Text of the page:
24 June 2008


Julley Everyone
I say "julley" because that is the local greeting here (say "joo lay"), and I have grown rather fond of using it. Responses are almost always friendly- a reflection on the local culture.
But no one has told me the Spitian word for goodbye, and I'm not actually sure there is a concise way to say it, but goodbye is what I will be saying to Spiti for the next few weeks. Yep, I'm on my way out of the valley, heading south down to Shimla where I'll ride the Indian rails to Delhi to hop a plain to Bangkok, Thailand. What? Bangkok? Yes, I have to take a break from India-- two reasons. One, if I don't leave the country in July to renew my tourist visa, I will be deported. And two, I think I need a short break from India. I've had a few illnesses here in Kaza (it's a daily germ bombardment) that have left me tired, and as well I think some space from India will give me some renewed perspective I can use creatively. So Thailand it is! I have a friend from my Yoga TTC from Bangkok, and she has volonteered to be my Thai ambassador and tour guide. Should be sweet-- a small trip inside a big trip, like Shakespeare's play within the play.
Anyways, last couple weeks in Spiti have been fantastic. I've spent a good portion of time with a couple Spiti teenagers who, after several years working with our American teenagers, are a real pleasure. While they go to the private school in Kaza, I've gone to their homes in the villages and they are serving me chai and showing me their fields and telling me about their yak. They don't do anything deviant as far as I can tell. They are very shy around girls-- when I was at one's house and about six young women came in, he hid in another room -- "I am very shy" he said.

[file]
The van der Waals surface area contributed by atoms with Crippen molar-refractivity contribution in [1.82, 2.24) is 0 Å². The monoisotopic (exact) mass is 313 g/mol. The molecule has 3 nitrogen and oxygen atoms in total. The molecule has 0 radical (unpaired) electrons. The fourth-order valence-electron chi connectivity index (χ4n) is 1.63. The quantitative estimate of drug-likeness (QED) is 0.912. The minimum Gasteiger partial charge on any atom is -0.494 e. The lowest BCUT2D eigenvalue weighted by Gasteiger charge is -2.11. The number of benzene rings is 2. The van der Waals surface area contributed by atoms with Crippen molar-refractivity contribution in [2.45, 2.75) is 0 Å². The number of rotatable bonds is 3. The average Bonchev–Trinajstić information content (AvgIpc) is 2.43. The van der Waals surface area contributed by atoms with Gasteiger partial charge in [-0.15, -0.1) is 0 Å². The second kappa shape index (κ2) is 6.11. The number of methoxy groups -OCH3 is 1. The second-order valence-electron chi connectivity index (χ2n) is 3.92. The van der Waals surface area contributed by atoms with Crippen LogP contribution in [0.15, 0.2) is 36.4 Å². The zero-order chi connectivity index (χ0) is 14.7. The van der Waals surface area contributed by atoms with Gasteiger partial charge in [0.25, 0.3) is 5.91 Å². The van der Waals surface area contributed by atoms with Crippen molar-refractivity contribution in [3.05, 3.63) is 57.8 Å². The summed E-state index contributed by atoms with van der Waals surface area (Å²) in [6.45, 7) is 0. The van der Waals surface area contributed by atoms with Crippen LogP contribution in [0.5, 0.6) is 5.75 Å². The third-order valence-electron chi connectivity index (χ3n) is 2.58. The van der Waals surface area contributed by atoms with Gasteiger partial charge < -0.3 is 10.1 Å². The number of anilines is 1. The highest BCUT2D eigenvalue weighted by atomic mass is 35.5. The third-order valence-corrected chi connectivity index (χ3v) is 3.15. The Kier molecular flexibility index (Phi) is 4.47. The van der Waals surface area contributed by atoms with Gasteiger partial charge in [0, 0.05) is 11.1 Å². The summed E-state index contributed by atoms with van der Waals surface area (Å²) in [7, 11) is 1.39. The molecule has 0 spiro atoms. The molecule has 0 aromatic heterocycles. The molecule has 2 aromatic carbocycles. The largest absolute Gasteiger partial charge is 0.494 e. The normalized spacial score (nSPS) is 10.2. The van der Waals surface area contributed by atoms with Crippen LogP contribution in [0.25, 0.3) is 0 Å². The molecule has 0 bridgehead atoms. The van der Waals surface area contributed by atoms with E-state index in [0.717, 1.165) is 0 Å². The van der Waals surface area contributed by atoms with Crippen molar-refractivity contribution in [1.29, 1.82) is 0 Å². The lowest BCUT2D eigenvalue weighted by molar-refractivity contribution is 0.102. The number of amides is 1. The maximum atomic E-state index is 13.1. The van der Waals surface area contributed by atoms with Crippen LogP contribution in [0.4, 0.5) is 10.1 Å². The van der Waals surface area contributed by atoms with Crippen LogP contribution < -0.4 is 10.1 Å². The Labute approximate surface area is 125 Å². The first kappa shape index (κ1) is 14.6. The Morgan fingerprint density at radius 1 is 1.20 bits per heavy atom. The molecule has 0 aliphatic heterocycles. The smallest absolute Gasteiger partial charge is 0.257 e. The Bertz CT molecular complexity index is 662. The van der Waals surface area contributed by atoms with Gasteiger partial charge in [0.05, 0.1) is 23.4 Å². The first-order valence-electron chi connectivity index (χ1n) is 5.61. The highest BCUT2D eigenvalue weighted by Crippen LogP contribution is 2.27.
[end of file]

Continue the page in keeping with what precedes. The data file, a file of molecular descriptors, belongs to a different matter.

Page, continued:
Anyways, I will let the pictures speak and tell their story. Sorry the resolution of these pictures and the last batch is lower than the quality was before, but as I've said internet here is unreliable and slow, so it's the best I can do.
Hope everyone's stepping into a nice summer; I've heard from many of you about your summer plans and I think we can all be mutually envious.
All the best and much love,

Road building presents the Spiti quandry succinctly: what cost for modernization? While roads offer an undeniable improvement to the quality of life here, the cost is pollution (pictured) and a massive influx of cheap laborers- tripling the area's population-- and leading to a host of new problems.

Part of the work I'm doing with ecosphere is cataloguing wildflowers and writing a document on what's growing where, local names, and local uses. This is one of my favorite wildflowers blooming now at the higher elevations, above 13,000 feet. It's called Arnebia euchoroma, and I love how it blooms black flowers, pink flowers, and white flowers all in a cluster. Local use this plant medicinally as well as for making hair oil and red dye. Really cool.

Just as I was getting bored of wildflowers, thinking I'd seen all that the season had to offer, I stumbled upon a wet environment in the untouched village of Dumle and a field of, I couldn't believe it, orchids. Dactylorhiza hatagirea, or "aung po lackpa" in Spitian, is another important plant to Spiti and the root is used medicinally by the "amchi", or local doctor. Not to mention it's BEAUTIFUL.

A scene from the streets of Kaza, a young boy in orange mightily pumping water.

In the house of Kunga, one of my teenage friends, I had a lot of fun with the women preparing "timoh", a local steamed bread. Here the little doughballs sit on the woodstove steaming their way to gooey yumminess.